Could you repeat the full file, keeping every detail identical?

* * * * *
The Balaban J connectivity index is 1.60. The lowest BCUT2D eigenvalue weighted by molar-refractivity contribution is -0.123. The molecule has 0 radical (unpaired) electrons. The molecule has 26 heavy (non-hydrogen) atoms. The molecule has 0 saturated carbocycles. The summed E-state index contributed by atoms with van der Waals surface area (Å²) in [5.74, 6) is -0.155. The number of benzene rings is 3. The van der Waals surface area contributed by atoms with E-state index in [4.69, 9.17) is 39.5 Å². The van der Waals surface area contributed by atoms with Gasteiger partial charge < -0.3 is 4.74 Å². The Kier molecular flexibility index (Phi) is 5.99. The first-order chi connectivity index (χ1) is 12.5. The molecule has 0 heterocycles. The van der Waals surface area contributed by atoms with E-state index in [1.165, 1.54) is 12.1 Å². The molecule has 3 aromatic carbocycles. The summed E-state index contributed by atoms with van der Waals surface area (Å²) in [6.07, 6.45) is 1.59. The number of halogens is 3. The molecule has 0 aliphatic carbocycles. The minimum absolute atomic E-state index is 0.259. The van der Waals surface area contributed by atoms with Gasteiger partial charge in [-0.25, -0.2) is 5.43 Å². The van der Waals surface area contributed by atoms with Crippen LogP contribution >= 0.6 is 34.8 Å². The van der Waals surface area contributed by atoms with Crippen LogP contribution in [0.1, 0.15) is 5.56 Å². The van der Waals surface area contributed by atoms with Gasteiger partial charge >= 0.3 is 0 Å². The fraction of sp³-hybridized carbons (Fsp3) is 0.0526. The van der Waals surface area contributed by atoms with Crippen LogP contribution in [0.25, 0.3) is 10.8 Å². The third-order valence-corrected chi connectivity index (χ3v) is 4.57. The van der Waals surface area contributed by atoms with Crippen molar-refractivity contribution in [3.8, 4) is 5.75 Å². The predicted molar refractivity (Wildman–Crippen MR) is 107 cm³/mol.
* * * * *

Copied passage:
The Balaban J connectivity index is 1.60. The lowest BCUT2D eigenvalue weighted by molar-refractivity contribution is -0.123. The molecule has 0 radical (unpaired) electrons. The molecule has 26 heavy (non-hydrogen) atoms. The molecule has 0 saturated carbocycles. The summed E-state index contributed by atoms with van der Waals surface area (Å²) in [5.74, 6) is -0.155. The number of benzene rings is 3. The van der Waals surface area contributed by atoms with E-state index in [4.69, 9.17) is 39.5 Å². The van der Waals surface area contributed by atoms with Gasteiger partial charge < -0.3 is 4.74 Å². The Kier molecular flexibility index (Phi) is 5.99. The first-order chi connectivity index (χ1) is 12.5. The molecule has 0 heterocycles. The van der Waals surface area contributed by atoms with E-state index in [1.165, 1.54) is 12.1 Å². The molecule has 3 aromatic carbocycles. The summed E-state index contributed by atoms with van der Waals surface area (Å²) in [6.07, 6.45) is 1.59. The number of halogens is 3. The molecule has 0 aliphatic carbocycles. The minimum absolute atomic E-state index is 0.259. The van der Waals surface area contributed by atoms with Gasteiger partial charge in [-0.25, -0.2) is 5.43 Å². The van der Waals surface area contributed by atoms with Crippen LogP contribution >= 0.6 is 34.8 Å². The van der Waals surface area contributed by atoms with Crippen LogP contribution in [0.1, 0.15) is 5.56 Å². The van der Waals surface area contributed by atoms with Gasteiger partial charge >= 0.3 is 0 Å². The fraction of sp³-hybridized carbons (Fsp3) is 0.0526. The van der Waals surface area contributed by atoms with Crippen LogP contribution in [0.25, 0.3) is 10.8 Å². The third-order valence-corrected chi connectivity index (χ3v) is 4.57. The van der Waals surface area contributed by atoms with Crippen molar-refractivity contribution in [3.8, 4) is 5.75 Å². The predicted molar refractivity (Wildman–Crippen MR) is 107 cm³/mol.